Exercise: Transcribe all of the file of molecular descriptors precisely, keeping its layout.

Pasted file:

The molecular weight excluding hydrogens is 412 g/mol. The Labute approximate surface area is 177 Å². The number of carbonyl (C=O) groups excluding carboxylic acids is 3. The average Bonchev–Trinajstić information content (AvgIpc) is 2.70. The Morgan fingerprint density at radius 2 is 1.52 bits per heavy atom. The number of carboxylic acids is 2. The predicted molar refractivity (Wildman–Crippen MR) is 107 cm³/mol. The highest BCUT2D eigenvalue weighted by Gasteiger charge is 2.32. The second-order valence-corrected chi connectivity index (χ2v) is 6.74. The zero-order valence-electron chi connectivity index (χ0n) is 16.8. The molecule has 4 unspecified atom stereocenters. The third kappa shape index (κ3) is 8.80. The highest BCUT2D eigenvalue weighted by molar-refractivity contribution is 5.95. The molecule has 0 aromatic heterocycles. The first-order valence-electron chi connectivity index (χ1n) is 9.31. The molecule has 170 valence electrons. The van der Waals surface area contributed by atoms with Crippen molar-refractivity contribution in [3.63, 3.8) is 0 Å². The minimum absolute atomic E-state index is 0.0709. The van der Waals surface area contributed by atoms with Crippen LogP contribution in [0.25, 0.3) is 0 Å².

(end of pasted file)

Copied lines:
The molecular weight excluding hydrogens is 412 g/mol. The Labute approximate surface area is 177 Å². The number of carbonyl (C=O) groups excluding carboxylic acids is 3. The average Bonchev–Trinajstić information content (AvgIpc) is 2.70. The Morgan fingerprint density at radius 2 is 1.52 bits per heavy atom. The number of carboxylic acids is 2. The predicted molar refractivity (Wildman–Crippen MR) is 107 cm³/mol. The highest BCUT2D eigenvalue weighted by Gasteiger charge is 2.32. The second-order valence-corrected chi connectivity index (χ2v) is 6.74. The zero-order valence-electron chi connectivity index (χ0n) is 16.8. The molecule has 4 unspecified atom stereocenters. The third kappa shape index (κ3) is 8.80. The highest BCUT2D eigenvalue weighted by molar-refractivity contribution is 5.95. The molecule has 0 aromatic heterocycles. The first-order valence-electron chi connectivity index (χ1n) is 9.31. The molecule has 170 valence electrons. The van der Waals surface area contributed by atoms with Crippen molar-refractivity contribution in [3.63, 3.8) is 0 Å². The minimum absolute atomic E-state index is 0.0709. The van der Waals surface area contributed by atoms with Crippen LogP contribution in [0.25, 0.3) is 0 Å².